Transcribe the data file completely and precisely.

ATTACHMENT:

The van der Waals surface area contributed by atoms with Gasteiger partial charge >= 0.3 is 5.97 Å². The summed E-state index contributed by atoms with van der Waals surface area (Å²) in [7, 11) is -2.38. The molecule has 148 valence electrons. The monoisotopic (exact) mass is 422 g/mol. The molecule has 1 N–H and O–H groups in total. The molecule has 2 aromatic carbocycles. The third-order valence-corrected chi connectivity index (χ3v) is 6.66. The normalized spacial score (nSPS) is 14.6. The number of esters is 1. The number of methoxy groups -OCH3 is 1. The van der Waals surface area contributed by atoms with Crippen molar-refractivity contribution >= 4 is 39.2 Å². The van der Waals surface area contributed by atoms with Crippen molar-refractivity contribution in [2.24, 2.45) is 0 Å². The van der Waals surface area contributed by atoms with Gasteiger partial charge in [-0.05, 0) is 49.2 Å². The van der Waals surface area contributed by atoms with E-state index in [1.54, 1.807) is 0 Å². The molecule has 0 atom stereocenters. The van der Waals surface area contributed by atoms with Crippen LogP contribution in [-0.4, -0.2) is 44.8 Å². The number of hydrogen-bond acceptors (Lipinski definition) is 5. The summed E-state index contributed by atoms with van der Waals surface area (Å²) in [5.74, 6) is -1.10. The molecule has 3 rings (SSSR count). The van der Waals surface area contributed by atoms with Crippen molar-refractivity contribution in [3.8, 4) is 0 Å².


The van der Waals surface area contributed by atoms with Gasteiger partial charge >= 0.3 is 5.97 Å². The summed E-state index contributed by atoms with van der Waals surface area (Å²) in [7, 11) is -2.38. The molecule has 148 valence electrons. The monoisotopic (exact) mass is 422 g/mol. The molecule has 1 N–H and O–H groups in total. The molecule has 2 aromatic carbocycles. The third-order valence-corrected chi connectivity index (χ3v) is 6.66. The normalized spacial score (nSPS) is 14.6. The number of esters is 1. The number of methoxy groups -OCH3 is 1. The van der Waals surface area contributed by atoms with Crippen molar-refractivity contribution >= 4 is 39.2 Å². The van der Waals surface area contributed by atoms with Crippen molar-refractivity contribution in [2.24, 2.45) is 0 Å². The van der Waals surface area contributed by atoms with Gasteiger partial charge in [-0.05, 0) is 49.2 Å². The van der Waals surface area contributed by atoms with E-state index in [1.54, 1.807) is 0 Å². The molecule has 0 atom stereocenters. The van der Waals surface area contributed by atoms with Crippen LogP contribution in [-0.4, -0.2) is 44.8 Å². The number of hydrogen-bond acceptors (Lipinski definition) is 5. The summed E-state index contributed by atoms with van der Waals surface area (Å²) in [5.74, 6) is -1.10. The molecule has 3 rings (SSSR count). The van der Waals surface area contributed by atoms with Crippen molar-refractivity contribution in [3.8, 4) is 0 Å².